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Home > Catalog > The Cambridge Companion to the Problem of Evil
The Cambridge Companion to the Problem of Evil


  • Page extent: 282 pages
  • Size: 228 x 152 mm
  • Weight: 0.41 kg
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 (ISBN-13: 9781107636026)

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$29.99 (G)

For many centuries philosophers have been discussing the problem of evil - one of the greatest problems of intellectual history. There are many facets to the problem, and for students and scholars unfamiliar with the vast literature on the subject, grasping the main issues can be a daunting task. This Companion provides a stimulating introduction to the problem of evil. More than an introduction to the subject, it is a state-of-the-art contribution to the field which provides critical analyses of and creative insights on this longstanding problem. Fresh themes in the book include evil and the meaning of life, beauty and evil, evil and cosmic evolution, and anti-theodicy. Evil is discussed from the perspectives of the major monotheistic religions, agnosticism, and atheism. Written by leading scholars in clear and accessible prose, this book is an ideal companion for undergraduate and graduate students, teachers, and scholars across the disciplines.


Part I. Conceptual Issues and Controversies: 1. Evil and the meaning of life John Cottingham; 2. Beauty and the problem of evil Charles Taliaferro; 3. Logical arguments from evil and free will defences Graham Oppy; 4. God, evil, and the nature of light Paul Draper; 5. Skeptical theism Timothy Perrine and Stephen Wykstra; 6. Evil, hiddenness, and atheism J. L. Shellenberg; 7. Anti-theodicy N. N. Trakakis; Part II. Interdisciplinary Issues: 8. Cosmic evolution and evil Christopher Southgate; 9. Ancient Near Eastern perspectives on evil and terror Margo Kitts; 10. Judaism and the problem of evil Lenn Goodman; 11. Christianity, atonement, and evil Paul S. Fiddes; 12. Islam and the problem of evil Timothy Winter; 13. Naturalism, evil, and God Michael Ruse.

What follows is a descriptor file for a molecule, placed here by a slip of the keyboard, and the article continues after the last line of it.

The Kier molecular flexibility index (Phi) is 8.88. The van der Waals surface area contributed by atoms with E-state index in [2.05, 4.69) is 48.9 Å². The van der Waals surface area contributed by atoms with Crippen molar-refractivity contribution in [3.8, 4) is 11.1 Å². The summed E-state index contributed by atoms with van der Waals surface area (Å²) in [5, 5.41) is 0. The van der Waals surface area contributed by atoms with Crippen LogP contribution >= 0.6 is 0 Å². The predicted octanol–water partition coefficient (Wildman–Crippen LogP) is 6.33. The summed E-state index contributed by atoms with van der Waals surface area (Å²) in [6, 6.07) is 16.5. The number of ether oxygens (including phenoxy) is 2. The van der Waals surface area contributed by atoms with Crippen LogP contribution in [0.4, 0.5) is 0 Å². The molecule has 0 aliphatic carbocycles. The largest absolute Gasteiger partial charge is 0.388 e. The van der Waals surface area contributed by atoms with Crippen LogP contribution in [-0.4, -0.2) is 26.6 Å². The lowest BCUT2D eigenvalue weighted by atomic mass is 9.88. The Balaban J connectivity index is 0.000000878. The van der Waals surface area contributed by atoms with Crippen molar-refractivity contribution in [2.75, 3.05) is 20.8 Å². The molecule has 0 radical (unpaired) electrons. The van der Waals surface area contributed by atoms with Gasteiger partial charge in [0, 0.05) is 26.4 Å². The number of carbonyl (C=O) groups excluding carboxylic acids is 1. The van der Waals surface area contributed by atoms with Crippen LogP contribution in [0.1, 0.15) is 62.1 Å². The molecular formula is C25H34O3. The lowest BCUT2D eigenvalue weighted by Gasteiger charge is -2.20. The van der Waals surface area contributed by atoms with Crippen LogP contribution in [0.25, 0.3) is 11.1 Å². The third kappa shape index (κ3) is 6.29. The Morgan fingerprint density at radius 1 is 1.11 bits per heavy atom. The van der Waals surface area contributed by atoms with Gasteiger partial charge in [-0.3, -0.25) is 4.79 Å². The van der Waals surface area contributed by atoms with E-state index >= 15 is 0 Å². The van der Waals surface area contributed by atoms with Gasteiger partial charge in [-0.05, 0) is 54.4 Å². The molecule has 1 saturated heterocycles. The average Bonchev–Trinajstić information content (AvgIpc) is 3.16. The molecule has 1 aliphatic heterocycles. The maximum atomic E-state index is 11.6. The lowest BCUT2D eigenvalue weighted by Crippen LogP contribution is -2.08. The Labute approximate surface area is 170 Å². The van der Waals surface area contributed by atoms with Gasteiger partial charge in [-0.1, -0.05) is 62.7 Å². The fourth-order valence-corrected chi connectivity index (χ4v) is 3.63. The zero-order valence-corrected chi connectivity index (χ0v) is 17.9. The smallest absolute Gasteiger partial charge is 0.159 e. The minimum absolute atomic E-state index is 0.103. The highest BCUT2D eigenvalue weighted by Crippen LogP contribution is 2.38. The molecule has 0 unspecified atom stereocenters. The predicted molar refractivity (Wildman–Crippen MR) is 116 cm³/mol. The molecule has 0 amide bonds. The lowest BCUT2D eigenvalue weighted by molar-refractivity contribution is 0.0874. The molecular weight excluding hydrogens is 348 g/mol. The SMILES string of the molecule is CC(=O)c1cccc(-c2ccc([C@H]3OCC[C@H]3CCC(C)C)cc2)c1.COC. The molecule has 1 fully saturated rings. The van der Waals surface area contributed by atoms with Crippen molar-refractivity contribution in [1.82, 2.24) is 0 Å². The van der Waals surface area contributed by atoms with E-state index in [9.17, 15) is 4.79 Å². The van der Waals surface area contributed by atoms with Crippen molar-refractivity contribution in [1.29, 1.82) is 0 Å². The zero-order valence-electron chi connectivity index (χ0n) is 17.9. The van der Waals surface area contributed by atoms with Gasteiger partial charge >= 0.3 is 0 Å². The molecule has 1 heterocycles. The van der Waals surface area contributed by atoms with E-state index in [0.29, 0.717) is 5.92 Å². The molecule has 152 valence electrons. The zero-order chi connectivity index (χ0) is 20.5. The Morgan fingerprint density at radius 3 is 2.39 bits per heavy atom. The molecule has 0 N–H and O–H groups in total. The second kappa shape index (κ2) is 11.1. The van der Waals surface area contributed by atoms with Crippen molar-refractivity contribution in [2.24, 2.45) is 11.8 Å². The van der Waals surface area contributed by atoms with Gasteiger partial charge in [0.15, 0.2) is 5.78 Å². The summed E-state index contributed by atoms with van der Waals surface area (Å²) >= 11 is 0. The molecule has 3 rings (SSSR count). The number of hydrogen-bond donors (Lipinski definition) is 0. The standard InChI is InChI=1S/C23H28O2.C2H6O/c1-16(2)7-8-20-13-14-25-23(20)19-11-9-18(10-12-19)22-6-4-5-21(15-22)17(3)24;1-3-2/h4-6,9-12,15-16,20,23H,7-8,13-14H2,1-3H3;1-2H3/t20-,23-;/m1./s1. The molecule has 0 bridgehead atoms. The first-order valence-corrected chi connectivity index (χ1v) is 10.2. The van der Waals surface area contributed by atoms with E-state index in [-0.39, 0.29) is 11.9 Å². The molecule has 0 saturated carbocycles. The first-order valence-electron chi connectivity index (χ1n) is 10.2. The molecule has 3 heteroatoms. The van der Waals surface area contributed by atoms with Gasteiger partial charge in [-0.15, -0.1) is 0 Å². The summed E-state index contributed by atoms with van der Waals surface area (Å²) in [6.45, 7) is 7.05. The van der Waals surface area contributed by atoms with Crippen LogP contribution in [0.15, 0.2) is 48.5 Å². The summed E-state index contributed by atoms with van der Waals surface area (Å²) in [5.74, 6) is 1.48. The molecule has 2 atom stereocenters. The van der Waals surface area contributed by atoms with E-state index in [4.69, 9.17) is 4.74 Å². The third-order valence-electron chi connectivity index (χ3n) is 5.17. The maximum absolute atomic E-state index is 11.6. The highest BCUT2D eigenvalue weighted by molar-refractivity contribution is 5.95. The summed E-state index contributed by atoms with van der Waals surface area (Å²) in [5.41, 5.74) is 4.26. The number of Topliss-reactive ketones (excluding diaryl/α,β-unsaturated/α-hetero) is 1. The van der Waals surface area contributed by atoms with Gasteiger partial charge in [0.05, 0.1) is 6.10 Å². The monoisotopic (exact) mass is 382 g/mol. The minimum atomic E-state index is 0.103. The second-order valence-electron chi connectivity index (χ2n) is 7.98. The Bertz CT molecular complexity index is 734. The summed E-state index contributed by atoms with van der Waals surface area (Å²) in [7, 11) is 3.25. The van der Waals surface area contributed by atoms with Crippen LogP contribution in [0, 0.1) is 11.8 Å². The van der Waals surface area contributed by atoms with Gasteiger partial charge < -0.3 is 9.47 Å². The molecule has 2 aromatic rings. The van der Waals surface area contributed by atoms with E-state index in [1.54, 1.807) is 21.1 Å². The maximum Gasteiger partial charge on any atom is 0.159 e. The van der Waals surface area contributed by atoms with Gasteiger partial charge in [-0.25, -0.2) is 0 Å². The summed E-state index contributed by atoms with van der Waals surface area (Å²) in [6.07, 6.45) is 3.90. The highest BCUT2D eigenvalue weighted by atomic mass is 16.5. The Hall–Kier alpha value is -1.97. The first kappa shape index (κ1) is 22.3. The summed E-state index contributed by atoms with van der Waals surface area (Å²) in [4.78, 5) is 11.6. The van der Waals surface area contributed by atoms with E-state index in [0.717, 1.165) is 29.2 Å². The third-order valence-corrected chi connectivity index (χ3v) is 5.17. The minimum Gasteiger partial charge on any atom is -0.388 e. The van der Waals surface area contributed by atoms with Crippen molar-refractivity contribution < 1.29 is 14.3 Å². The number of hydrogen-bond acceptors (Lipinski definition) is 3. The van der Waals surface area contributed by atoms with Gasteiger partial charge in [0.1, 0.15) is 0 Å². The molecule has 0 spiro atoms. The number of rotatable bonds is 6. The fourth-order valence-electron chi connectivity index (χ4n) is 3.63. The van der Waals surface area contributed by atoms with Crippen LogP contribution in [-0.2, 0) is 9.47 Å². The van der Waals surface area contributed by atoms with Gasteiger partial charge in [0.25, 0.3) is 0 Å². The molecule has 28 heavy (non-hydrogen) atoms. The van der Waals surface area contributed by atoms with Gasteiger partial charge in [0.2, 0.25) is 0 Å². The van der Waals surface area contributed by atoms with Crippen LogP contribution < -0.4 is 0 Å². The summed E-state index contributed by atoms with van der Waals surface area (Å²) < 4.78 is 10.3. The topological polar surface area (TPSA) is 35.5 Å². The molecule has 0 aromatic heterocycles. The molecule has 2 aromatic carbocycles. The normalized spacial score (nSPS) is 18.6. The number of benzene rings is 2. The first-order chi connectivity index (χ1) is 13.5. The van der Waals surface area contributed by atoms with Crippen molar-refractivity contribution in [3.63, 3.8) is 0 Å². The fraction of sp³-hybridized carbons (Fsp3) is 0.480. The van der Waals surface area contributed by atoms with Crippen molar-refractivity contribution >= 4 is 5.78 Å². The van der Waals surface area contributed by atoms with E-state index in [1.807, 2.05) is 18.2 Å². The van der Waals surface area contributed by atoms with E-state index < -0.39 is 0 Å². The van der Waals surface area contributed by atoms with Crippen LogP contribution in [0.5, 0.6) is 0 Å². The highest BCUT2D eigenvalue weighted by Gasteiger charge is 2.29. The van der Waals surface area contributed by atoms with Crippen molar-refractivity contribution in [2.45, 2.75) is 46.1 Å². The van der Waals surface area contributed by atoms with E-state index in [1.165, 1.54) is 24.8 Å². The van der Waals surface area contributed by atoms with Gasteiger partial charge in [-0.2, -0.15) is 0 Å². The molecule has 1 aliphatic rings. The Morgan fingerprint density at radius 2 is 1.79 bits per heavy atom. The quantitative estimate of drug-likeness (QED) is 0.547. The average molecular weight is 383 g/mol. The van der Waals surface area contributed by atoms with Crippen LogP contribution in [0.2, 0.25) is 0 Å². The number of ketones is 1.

'To conclude, CCPE [The Cambridge Companion to the Problem of Evil] is a well-written book; the contributors did a good job in clearly presenting their ideas and convincingly arguing for their positions, as far as possible. An added value for the reader is the aesthetic pleasure that some of the essays offer (especially chapters 4, 9, and 12). Thus, the present volume is a valuable addition to the existing compendiums on evil, and a helpful guide for both students and scholars in the field of philosophy of religion. It successfully fulfils the main task set by the editors, which is not to solve PoE [The Problem of Evil], but to generate new insights by highlighting some of the key points of the continuous debate between atheologians and theologians.' Viktor Ilievski, Reading Religion


John Cottingham, Charles Taliaferro, Graham Oppy, Paul Draper, Timothy Perrine, Stephen Wykstra, J. L. Shellenberg, N. N. Trakakis, Christopher Southgate, Margo Kitts, Lenn Goodman, Paul S. Fiddes, Timothy Winter, Michael Ruse

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